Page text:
Accordingly, might a prosecutor justifiably file a case against current American law? Mr. Twain likely would answer, “Yes.” The prosecutor’s charge might read along the following lines: “The United States of America is a democratic republic founded upon a constitution and the laws derived therefrom. The American public hereby charges that those who administrate the laws . . . namely, lawyers . . . have usurped control of the system for their own personal benefit to the detriment of their fellow citizens and, by doing so, have ignored that constitution and have enacted laws that have attacked the document that they have sworn an oath to defend.”

Having described the context and levied the charge, the prosecutor could further his case by analyzing how American law functions in terms of the ABC’s . . . Antecedents-Behaviors-Consequences. Firstly, however, he should define his terms.

An antecedent is an event preceding a behavior, an event that becomes the occasion for that behavior to occur. A behavior is an action by a living organism upon its environment. A consequence is an event following a behavior, an event that influences the future strength of that behavior. It is vital for understanding to recognize that antecedents derive their power from consequences. Having defined his terms, he now can ask, How does American law function?

ANTECEDENTS: Societally, human conflicts act as antecedents or prompts for lawyers and their agents to pass a myriad of continually changing laws and regulations amounting to “Lawyers’ Full-Employment Acts”. Individually, human conflicts act as antecedents for lawyers on behalf of clients to file lawsuits . . . many trivial if not totally unfounded. It is in the self-interest of American law to create and exacerbate human conflict not to resolve it. As the saying goes, in a town with one lawyer the lawyer starves; in a town with two, both feast.

BEHAVIORS: On a societal level, elected politicians pass an increasing number of laws and unelected bureaucrats draft an increasing number of regulations. On an individual level, tens of thousands of plaintiffs file tens of thousands of lawsuits against tens of thousands of defendants.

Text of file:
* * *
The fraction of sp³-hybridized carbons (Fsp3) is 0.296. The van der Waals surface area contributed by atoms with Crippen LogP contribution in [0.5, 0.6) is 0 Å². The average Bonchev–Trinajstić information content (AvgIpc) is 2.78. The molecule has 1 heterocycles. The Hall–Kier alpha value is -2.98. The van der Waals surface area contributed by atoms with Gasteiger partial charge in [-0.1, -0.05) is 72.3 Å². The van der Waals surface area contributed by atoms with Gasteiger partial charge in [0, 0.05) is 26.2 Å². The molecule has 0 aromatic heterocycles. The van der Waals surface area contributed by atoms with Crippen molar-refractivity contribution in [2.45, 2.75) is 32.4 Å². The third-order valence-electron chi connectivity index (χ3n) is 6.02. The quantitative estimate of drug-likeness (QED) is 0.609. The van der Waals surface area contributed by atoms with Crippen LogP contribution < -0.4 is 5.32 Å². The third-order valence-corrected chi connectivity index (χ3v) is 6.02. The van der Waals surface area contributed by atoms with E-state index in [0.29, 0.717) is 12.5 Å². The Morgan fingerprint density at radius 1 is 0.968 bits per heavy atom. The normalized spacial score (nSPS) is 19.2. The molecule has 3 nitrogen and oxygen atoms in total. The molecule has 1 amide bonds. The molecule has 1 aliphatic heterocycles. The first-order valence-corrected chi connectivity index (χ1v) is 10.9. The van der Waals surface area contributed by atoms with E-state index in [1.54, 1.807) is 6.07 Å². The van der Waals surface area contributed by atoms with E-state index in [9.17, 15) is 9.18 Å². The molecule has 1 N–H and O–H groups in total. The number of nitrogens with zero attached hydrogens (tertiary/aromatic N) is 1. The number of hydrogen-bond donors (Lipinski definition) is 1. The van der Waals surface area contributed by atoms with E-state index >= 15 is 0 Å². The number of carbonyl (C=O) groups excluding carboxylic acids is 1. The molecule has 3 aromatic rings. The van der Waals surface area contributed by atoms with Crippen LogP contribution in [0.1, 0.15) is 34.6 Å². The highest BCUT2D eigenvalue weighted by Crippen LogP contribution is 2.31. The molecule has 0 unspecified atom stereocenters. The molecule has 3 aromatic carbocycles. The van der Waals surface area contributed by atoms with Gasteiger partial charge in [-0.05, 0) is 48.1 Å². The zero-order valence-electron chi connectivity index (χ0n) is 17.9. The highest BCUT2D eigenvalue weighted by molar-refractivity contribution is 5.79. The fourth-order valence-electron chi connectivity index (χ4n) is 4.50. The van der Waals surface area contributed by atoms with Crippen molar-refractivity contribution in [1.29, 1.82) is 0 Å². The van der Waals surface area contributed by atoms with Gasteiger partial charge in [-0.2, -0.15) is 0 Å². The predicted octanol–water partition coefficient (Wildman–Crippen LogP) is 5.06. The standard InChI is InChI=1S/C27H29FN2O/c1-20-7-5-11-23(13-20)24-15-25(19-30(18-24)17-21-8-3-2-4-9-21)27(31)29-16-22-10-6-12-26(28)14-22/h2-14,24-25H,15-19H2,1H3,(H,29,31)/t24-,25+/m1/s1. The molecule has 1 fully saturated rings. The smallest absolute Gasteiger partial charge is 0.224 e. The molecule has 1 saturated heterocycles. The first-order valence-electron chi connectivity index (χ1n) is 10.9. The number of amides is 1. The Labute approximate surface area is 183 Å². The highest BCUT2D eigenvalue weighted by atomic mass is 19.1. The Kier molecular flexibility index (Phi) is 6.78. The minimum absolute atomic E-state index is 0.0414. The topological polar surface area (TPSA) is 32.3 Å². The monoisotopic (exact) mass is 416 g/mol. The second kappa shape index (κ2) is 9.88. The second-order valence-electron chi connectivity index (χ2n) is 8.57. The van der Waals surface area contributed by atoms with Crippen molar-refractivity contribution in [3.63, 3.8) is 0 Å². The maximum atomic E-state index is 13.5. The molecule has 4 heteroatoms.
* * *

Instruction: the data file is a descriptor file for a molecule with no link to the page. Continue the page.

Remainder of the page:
CONSEQUENCES: Social, political, and economic firestorms that destroy a nation. Historically, lawyerism represented a major factor in destroying the Roman empire.(5) Today, the American republic is its victim. With hundreds of thousands of often self-contradictory laws and regulations, it has turned America into a nation of criminals, witting and unwitting. It has pitted individuals against commercial enterprises; commercial enterprises against other commercial enterprises; and individuals against other individuals.

Who wins? Lawyers. For them, the consequence is positive reinforcement . . . profit, power, and position.

Who loses? Society. For the rest of us, the consequence is negative reinforcement destroying the societal and individual good upon which lawyerism feeds.

PART TWO

Part One described the Law of Effect [B = f(x) under c]; Context and the ABC’s; and the first element in the equation [(-4) + (4)] = 0. Part Two describes the second.

Plus Four: Resolving Problems in Living As previously stated, from an historical perspective, a prosecutor justifiably might charge that lawyerism is killing America. Consider the legal cases against asbestos . . . cases riddled with thousands of instances of documented fraud. These cases and others similar have bankrupted some of the largest commercial enterprises in America thanks to greedy, unscrupulous lawyers playing to gullible audiences in receptive judicial theaters of the absurd.(6) American industry now spends more on litigation than on research. Lawyerism has become a primary factor driving American industry offshore with the loss of millions of jobs.